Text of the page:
Religious marriageSusannah MouldsView this family
April 22, 1827 (aged 32 years)
Citation details:

Vol 02, Baptisms, 1826-1834; Marriages, 1826-1834; Burials, 1826-1834; p. 19, 1827, no. 76

Text:

Francis Sherwood, free of the parish of Prospect and Susannah Molds of the same parish were married in this church by banns with consent of parents this twenty second day of April 1827 by me Samuel Marsden, chaplain Both Francis and Susannah made their X marks in the presence of Thomas Tomkins and Charlotte Williams who both also made their X marks

Text:

She was 18 years of age. She had one child and was expecting another to Francis before marriage. Married at St John's.

Census November 1828 (aged 33 years)
Citation details:

p. 336

Text:

Sherwood, Francis, 33, free by servitude, Ocean, 1817, 7 years, Catholic, labourer, Seven Hills Sherwood, Susannah, 20, born in the colony Sherwood, Joseph, 4, born in the colony Sherwood, Mary Ann, 1, born in the colony

Death May 23, 1853 (aged 58 years)
Citation details:

Vol 04, 1839-1889; p. 93, 1853, no. 1403

Text:

Francis Sherwood of Seven Hills died 23 May Buried 25 May 56 years H.H. Bobart officiating minister

Burial May 25, 1853 (2 days after death)
Text:

In Memory of FRANCES [sic] SHERWOOD Died May 23 1853 aged 56 years Leaving a wife and 14 children

Citation details:

Vol 04, 1839-1889; p. 93, 1853, no. 1403

Text:

Francis Sherwood of Seven Hills died 23 May Buried 25 May 56 years H.H. Bobart officiating minister

Family with Susannah Moulds
himself
17951853
Birth: about 1795
Death: May 23, 1853Seven Hills, Greater Sydney, New South Wales, Australia
wife
18081896
Birth: September 10, 1808 32 35New South Wales, Australia
Death: February 3, 1896Seven Hills, Greater Sydney, New South Wales, Australia
Marriage
Marriage: April 22, 1827Parramatta, Greater Sydney, New South Wales, Australia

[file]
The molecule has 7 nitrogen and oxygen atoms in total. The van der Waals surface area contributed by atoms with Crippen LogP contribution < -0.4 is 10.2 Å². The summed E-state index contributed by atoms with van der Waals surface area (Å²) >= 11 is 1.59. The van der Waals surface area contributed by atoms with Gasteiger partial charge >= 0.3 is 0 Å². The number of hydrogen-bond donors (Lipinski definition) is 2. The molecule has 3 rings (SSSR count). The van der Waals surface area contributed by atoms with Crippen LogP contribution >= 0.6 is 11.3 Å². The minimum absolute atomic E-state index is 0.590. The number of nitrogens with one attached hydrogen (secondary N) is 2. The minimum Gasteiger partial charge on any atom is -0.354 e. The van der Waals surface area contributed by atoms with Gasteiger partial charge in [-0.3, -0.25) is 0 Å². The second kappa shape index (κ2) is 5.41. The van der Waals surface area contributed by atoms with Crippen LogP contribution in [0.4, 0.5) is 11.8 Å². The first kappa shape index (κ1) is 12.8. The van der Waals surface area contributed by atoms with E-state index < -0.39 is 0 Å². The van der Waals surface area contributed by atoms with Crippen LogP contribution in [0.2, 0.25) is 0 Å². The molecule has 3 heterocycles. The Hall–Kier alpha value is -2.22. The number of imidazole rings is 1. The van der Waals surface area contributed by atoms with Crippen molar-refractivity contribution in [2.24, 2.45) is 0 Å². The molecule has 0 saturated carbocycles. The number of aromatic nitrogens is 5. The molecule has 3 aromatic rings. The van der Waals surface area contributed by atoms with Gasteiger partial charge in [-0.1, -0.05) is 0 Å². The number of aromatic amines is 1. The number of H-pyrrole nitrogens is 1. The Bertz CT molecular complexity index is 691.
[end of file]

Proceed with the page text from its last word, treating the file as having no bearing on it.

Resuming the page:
-3 years
son
18241893
Birth: May 24, 1824 29 15Parramatta, Greater Sydney, New South Wales, Australia
Death: June 30, 1893Rouse Hill, Greater Sydney, New South Wales, Australia
3 years
daughter
18271895
Birth: August 28, 1827 32 18Seven Hills, Greater Sydney, New South Wales, Australia
Death: February 13, 1895Kellyville, Greater Sydney, New South Wales, Australia
3 years
daughter
18301911
Birth: April 23, 1830 35 21Seven Hills, Greater Sydney, New South Wales, Australia
Death: April 24, 1911Baulkham Hills, Greater Sydney, New South Wales, Australia
3 years
son
18321911
Birth: November 14, 1832 37 24Seven Hills, Greater Sydney, New South Wales, Australia
Death: February 3, 1911Kellyville, Greater Sydney, New South Wales, Australia
3 years
daughter
18351910
Birth: May 15, 1835 40 26Seven Hills, Greater Sydney, New South Wales, Australia
Death: December 20, 1910Coolah, Central Tablelands, New South Wales, Australia
3 years
daughter
18381904
Birth: March 8, 1838 43 29Seven Hills, Greater Sydney, New South Wales, Australia
Death: February 3, 1904Parramatta, Greater Sydney, New South Wales, Australia
3 years
son
18401914
Birth: October 26, 1840 45 32Seven Hills, Greater Sydney, New South Wales, Australia
Death: September 24, 1914Blacktown, Greater Sydney, New South Wales, Australia
3 years
son
18431916
Birth: April 17, 1843 48 34Seven Hills, Greater Sydney, New South Wales, Australia
Death: January 4, 1916Liverpool, Greater Sydney, New South Wales, Australia
2 years
son
18451916
Birth: September 11, 1845 50 37Seven Hills, Greater Sydney, New South Wales, Australia
Death: April 26, 1916Parramatta, Greater Sydney, New South Wales, Australia
3 years
son
18481930
Birth: June 12, 1848 53 39Seven Hills, Greater Sydney, New South Wales, Australia
Death: December 29, 1930Blacktown, Greater Sydney, New South Wales, Australia
3 years
son
BirthCensus of New South Wales November 1828, ed. by Malcolm R. Sainty and Keith A. Johnson. Sydney: Library of Australian History, 1985 ie. 1980
Citation details:

p. 336

Text:

age given as 33 in 1828

ImmigrationEmail - Dodds, Renee - June 2009
Text: